I thought for years that couch surfing was a young person’s game, until I met old Barry from Colorado. He is 72 years old and is traveling to Toronto in his 1983 Cadillac El Dorado that gets 8 mpg. This is probably one of the most expensive trips I can think of in my four years of hosting couch surfers. Most all had found a cheaper way of living, but Barry decided to live out the last decade of his life (he is assuming his last decade; one never really knows) seeing the world the way he saw it as a kid while living off his retirement fund.
The car parked in front of my house probably can’t take e85 fuel can it?
“Absolutely not! This car is a man’s car! When I say man, I mean someone who is well past their prime. This beast took the long way from Colorado to Des Moines. We bypassed Nebraska and went through Kansas. It cost nearly $100 more in gas, but I wanted to stop and see some friends in Lawrence.”
You are by far the oldest person to stay with me and also the least economical minus the couch surfing part itself. At 72 years old, what made you want to hit the road and with a gas guzzling 1983 Cadillac El Dorado?
“I grew up in Santa Cruz, California, and my parents would take me on ‘family road trips’ all the time. They were always really long because back then the speed limit was always around 50/55 mph. We would take Highway 1 down the coast and then get on Route 66 in Los Angeles. Those road trips were taken very slowly. We would stop at themed motor inns alongside those old American highways. That was America to me. Though we never went past Colorado in a car. If we headed east of the Rockies, we flew. At 72 years old, I have the opportunity to see the world again, and I wanted to do it the same way I did it as a kid. This will probably be my only chance to see this
side of the country on four wheels.”
Most people who stay with me are in the middle of their careers. Obviously, you are done with yours, so what was the previous 40 years like for you?
“I never married. I did have some long-term relationships with some very amazing women, but we just never settled down. At least I didn’t. Before living in Colorado, I was in California. First Santa Cruz and then later on in Los Angeles where I lived until the late 1980s. I was big into real estate. When I decided to leave, I sold off my half of what was the Gorilla Mines just outside of San Francisco. After cashing in on the property, I got into art dealing as a senior consultant at the Martin Lawrence Gallery in Denver, Colorado. I collected art for many years, and I knew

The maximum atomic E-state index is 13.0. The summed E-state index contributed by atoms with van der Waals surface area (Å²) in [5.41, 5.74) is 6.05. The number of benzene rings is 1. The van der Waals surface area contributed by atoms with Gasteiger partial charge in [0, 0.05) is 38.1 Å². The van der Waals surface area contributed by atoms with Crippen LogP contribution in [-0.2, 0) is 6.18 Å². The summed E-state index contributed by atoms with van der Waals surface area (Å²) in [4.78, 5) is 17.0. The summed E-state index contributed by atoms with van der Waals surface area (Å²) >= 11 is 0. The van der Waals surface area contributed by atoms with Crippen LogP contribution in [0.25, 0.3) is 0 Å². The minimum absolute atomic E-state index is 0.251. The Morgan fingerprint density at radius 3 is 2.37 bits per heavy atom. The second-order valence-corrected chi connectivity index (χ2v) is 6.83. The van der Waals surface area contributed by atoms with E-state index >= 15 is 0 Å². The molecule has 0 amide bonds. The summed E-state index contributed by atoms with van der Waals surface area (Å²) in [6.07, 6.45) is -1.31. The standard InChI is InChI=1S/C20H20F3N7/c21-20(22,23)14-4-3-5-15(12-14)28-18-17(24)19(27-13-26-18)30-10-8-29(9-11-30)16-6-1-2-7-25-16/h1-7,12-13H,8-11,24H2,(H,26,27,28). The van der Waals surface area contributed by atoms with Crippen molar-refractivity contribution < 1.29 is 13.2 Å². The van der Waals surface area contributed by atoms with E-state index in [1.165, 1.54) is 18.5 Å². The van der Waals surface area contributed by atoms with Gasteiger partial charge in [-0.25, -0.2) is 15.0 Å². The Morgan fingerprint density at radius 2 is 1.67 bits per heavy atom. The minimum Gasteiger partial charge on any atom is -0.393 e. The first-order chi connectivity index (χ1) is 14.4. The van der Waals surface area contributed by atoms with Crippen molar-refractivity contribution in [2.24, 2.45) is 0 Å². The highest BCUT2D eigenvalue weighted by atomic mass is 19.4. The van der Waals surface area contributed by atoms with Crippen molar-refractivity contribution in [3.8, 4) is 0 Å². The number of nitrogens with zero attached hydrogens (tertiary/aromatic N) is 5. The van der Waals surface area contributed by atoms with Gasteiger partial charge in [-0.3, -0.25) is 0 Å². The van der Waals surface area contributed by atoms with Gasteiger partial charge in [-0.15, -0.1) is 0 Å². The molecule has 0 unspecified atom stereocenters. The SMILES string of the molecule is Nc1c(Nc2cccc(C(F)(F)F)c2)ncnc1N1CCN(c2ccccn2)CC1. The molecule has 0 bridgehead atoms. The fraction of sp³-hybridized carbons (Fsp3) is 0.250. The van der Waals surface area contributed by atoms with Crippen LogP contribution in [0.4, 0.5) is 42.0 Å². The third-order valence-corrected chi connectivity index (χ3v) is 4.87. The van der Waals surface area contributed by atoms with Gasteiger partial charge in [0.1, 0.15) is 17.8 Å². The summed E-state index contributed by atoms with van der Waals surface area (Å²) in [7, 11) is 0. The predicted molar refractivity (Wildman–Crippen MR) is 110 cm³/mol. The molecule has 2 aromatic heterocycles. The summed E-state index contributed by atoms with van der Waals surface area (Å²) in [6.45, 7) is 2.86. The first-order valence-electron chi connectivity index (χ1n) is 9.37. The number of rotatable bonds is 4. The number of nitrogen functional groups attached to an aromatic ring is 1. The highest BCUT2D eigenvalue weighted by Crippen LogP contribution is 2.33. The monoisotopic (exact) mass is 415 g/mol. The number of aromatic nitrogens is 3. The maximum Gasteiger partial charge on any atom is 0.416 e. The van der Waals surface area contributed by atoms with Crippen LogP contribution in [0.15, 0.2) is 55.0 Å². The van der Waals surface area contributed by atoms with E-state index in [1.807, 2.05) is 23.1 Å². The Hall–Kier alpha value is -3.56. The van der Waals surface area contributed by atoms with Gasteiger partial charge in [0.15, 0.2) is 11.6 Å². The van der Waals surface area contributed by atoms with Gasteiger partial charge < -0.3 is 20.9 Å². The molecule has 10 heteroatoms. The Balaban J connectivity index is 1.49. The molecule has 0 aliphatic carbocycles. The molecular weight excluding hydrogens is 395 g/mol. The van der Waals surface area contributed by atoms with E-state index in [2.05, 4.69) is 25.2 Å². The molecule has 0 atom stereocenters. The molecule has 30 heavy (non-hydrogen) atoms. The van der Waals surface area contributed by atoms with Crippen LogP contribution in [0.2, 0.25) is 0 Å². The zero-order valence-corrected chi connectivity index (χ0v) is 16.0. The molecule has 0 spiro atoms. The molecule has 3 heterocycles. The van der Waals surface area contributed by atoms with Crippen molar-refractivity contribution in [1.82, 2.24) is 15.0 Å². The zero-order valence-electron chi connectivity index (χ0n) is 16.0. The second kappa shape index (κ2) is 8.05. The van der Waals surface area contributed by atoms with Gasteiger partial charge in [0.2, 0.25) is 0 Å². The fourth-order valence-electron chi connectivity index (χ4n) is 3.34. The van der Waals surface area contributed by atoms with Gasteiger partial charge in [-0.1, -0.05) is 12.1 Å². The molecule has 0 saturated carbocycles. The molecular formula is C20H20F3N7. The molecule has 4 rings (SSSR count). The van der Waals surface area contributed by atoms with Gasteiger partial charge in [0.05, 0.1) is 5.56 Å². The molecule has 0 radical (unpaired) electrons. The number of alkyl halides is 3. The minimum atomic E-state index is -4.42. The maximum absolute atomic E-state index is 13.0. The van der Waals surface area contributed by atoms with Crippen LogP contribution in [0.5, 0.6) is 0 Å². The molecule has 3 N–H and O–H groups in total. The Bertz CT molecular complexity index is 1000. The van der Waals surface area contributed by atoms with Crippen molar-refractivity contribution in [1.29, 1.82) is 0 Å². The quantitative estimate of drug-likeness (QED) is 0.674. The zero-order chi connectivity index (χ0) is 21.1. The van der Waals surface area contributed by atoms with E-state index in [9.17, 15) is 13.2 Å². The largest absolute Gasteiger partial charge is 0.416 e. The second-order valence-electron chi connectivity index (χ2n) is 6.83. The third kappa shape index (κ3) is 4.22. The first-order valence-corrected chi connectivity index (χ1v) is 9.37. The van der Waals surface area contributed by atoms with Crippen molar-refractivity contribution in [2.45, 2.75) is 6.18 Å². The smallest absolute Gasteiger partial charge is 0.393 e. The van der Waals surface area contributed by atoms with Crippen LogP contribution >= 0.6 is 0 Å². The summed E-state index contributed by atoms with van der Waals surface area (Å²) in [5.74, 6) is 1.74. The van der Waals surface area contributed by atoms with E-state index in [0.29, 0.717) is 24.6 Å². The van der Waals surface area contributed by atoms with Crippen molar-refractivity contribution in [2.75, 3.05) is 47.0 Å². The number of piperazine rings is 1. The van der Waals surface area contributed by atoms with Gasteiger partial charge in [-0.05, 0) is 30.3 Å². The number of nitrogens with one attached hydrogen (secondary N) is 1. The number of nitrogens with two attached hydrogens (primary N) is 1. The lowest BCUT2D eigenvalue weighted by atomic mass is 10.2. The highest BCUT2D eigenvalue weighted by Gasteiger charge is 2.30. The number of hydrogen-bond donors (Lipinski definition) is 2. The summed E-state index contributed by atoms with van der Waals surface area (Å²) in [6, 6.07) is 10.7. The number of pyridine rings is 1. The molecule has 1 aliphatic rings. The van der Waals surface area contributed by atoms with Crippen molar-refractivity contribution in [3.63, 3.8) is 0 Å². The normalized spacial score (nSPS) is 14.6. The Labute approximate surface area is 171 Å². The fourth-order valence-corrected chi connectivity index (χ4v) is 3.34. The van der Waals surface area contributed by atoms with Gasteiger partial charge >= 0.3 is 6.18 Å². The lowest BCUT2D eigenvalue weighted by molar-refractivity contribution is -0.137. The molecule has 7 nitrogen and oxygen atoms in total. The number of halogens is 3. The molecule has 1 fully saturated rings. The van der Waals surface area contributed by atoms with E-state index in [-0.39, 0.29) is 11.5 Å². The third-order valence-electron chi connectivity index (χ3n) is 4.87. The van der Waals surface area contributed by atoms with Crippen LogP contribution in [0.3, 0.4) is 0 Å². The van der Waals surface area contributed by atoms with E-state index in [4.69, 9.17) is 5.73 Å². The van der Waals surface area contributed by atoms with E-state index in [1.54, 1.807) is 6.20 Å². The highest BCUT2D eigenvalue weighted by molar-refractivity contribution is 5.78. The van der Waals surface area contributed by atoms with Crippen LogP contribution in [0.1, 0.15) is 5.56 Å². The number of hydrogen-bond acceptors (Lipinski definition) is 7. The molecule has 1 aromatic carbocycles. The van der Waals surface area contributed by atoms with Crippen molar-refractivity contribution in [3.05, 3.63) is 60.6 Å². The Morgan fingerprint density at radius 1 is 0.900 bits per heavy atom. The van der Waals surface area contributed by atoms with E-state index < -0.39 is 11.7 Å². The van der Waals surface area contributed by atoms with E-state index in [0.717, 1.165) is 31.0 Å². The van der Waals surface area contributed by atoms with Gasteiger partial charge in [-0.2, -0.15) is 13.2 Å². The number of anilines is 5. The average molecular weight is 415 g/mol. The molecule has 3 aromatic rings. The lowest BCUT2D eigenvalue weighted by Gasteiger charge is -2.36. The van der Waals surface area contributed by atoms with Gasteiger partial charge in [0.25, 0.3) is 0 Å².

what to look for to authenticate pieces. I was able to keep that career going through the 1990s. I was an expert in the works of Erte, Warhol (sold a ‘Cream of Mushroom’ painting), and many of the art deco designers.”
Before we sat down to have this conversation, we walked over to the Des Moines Art Center for their opening reception of the Wanderlust exhibition. As a former expert what did you think?
“Well, I was pretty impressed at the collection Des Moines has to offer. It really is impressive. Also it was interesting seeing the socialite community there. We often forget that every city basically emulates each other in some way. Why would Des Moines not have a collection of art-appreciating socialites? The exhibit itself was beautiful. I might need to pass through here on my way back to Denver and visit again when there isn’t a huge crowd. It’s hard to absorb everything when there are tons of people around, but it was the opening, so I would expect nothing less.”
Before you hit the road, what was/is your regular everyday life like?
“I have a routine like most old people. I get up between 5 a.m. and 6 a.m., make some coffee, check my email, and
listen to the radio on my phone. I can get KFOG, which is a San Francisco station that I miss a lot. I might go out
for a walk down the street for some fresh air, then maybe down to this small thrift store where I usually can find
little treasures. People don’t realize what they throw out. This thrift store is one of the last stops before you head
up the mountain, so anyone who is moving west, this is where they drop off their stuff. Some things I keep to
decorate my place with, but otherwise I resell it for some pocket change. Every two weeks, I go to this place called
Pete’s Greek Town Cafe. I get a Gyro, dolmas and a warm rice pudding with cinnamon on top. It’s pretty simple. If
they are out of the rice pudding, then I am having a bad day. But if you think about it, if that is the only thing that
makes my day bad, then I am doing OK.” ♦
Kristian Day is a filmmaker, musician and writer based in Des Moines. He has couch-surfed across the west coast as
well as through the Midwest. He also offers his home up to unknown travelers passing through Des Moines… for free. Follow him on Twitter at @kristianmday.